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Comment: Re:Same old, same old. (Score 1) 790

When I was nine, a classmate who had been bullying me for a couple years came up behind me during recess one day and started choking me. I'd had enough at that point, turned around, kneed him twice in the stomach and he dropped to the ground. I was given a detention, threatened with expulsion if it happened again and sent home. My parents were livid and had a very heated argument with the principal.

The school's policy was simple: all parties in a fight are punished equally, regardless of circumstances. That evening, my parents explained just how fucked up that rule was, and gave me a very simply lesson: if someone hits you, don't give them a chance to hit you again.

Comment: Re:Voting Schmoting (Score 2) 80

by rainmaestro (#42183195) Attached to: Facebook Users Voting On Privacy, Instagram, Other Issues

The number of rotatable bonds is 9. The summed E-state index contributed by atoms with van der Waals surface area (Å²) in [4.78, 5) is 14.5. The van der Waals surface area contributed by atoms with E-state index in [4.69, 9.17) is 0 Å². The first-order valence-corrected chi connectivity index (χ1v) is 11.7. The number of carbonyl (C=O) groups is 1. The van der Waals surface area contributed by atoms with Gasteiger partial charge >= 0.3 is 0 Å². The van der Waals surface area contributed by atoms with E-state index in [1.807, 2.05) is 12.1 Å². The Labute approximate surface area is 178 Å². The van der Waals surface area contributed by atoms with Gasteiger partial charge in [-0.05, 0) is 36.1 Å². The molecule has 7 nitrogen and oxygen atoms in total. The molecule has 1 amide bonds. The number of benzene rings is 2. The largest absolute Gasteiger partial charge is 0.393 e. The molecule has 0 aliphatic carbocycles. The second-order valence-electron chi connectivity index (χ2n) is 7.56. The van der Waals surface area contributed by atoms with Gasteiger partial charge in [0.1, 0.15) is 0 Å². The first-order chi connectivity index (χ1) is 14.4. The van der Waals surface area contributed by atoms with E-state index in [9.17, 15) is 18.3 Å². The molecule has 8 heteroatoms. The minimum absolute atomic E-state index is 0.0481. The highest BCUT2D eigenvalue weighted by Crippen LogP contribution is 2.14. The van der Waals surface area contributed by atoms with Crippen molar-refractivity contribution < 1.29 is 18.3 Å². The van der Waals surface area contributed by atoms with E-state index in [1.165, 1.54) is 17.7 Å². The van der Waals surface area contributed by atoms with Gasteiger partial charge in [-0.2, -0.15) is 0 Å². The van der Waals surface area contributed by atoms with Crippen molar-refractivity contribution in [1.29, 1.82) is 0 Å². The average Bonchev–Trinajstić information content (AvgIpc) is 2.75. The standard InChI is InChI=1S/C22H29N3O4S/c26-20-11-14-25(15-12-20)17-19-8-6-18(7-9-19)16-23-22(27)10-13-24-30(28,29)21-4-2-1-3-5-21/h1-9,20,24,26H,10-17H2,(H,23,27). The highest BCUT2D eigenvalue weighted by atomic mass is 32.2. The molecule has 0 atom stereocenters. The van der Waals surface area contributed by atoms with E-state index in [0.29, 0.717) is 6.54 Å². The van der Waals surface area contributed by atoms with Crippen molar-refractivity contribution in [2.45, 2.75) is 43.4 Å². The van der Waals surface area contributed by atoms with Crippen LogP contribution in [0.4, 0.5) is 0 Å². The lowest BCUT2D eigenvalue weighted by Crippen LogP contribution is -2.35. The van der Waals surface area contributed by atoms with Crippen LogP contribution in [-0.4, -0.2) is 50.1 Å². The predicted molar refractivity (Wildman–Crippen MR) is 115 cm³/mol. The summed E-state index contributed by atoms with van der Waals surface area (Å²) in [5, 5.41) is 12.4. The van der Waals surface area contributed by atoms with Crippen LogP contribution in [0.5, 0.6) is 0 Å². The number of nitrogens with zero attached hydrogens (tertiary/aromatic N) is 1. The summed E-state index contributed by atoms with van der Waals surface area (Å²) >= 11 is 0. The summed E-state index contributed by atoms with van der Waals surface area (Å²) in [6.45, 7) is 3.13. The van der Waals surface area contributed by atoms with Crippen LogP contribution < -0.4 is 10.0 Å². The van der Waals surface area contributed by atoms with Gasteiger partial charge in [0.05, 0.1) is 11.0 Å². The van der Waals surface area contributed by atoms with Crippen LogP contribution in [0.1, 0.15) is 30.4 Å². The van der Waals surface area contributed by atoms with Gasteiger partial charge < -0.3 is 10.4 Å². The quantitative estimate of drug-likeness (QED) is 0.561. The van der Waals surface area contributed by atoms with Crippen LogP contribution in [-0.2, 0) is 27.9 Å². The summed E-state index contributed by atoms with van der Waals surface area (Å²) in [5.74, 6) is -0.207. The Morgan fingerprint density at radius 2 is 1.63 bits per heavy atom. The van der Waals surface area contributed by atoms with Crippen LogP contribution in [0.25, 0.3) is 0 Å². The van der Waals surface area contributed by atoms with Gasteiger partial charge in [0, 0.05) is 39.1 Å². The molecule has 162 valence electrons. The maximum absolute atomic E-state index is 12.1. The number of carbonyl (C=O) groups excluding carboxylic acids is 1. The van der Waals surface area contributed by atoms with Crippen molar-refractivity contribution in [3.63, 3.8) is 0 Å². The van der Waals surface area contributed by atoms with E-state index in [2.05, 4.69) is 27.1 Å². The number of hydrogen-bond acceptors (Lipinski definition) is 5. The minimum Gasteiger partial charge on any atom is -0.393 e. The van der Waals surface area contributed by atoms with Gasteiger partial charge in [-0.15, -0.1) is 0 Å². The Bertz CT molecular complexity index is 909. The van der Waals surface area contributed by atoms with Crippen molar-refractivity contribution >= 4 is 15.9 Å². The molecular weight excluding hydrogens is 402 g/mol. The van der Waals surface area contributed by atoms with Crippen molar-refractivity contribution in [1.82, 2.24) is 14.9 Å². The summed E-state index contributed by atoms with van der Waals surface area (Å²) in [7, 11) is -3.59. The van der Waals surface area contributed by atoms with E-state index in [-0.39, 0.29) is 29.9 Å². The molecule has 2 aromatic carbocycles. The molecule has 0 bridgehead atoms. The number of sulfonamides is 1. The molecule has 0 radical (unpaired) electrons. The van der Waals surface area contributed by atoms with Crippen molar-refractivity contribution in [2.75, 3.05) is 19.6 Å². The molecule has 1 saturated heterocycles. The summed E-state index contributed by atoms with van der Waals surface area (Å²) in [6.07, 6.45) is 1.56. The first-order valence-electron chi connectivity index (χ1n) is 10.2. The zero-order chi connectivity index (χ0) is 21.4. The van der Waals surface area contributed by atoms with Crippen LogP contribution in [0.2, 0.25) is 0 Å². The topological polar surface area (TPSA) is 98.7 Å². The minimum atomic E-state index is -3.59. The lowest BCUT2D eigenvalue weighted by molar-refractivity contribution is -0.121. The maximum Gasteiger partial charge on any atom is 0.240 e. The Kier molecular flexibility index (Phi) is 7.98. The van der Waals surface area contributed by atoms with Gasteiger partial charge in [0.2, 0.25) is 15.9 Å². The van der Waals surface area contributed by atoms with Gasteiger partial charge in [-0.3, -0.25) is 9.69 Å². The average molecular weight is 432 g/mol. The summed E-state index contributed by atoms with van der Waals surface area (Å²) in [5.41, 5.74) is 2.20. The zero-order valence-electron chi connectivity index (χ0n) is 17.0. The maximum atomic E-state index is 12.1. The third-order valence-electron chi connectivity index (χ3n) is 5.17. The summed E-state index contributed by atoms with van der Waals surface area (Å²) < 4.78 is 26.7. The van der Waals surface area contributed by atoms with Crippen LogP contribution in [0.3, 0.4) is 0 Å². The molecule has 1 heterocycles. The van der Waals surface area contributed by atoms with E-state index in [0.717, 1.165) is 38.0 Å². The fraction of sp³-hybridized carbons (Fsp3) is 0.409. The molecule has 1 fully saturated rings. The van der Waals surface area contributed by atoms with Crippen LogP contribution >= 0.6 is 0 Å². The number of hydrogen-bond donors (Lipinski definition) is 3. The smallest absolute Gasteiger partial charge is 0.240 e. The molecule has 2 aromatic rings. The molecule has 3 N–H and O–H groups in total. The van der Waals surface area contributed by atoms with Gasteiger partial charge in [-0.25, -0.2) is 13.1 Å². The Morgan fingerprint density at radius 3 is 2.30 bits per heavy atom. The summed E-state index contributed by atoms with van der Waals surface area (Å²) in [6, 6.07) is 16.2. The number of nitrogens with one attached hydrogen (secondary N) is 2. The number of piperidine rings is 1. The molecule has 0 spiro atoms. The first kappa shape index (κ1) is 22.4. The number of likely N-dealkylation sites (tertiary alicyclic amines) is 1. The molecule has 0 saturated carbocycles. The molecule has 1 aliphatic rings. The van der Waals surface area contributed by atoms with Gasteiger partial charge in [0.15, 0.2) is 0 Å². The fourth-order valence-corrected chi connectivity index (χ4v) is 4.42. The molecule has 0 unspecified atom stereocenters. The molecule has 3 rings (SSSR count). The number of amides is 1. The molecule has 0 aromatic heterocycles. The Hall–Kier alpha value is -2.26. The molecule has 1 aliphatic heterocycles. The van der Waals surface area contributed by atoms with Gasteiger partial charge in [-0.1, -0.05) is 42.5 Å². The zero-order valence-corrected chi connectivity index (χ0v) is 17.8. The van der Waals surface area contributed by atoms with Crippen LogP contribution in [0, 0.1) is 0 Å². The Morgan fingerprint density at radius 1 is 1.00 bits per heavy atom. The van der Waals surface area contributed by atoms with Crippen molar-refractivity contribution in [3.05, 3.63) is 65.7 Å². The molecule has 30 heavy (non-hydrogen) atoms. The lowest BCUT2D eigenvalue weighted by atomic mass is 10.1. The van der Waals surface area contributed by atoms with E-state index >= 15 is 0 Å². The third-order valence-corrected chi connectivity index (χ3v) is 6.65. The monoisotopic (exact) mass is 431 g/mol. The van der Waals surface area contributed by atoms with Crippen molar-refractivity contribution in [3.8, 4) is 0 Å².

Nah, real friends don't give a fuck if you have Facebook (for reference, I don't). If they want to do something with me, they call, email, text, IM, whatever.

The real problem is with dating. Apologies to Artie Lange for tweaking one of his jokes: Tell a 25-year-old girl you just met who's trying to FB stalk you that you don't have a FB account, and she'll look at you like you're wearing a Revolutionary War outfit.

Comment: Class of '02 - Magnet Program (Score 1) 632

by rainmaestro (#41580769) Attached to: Ask Slashdot: What Were You Taught About Computers In High School?

I went to a magnet program ( so my experience isn't exactly representative of the typical public school curriculum. If I remember correctly, the breakdown was:

Freshman year: basic usage (Office, Photoshop, etc) and "intro programming" (Karel)
Sophomore year: Fortran, Pascal, intro C
Junior year: C++ (AP Comp Sci A)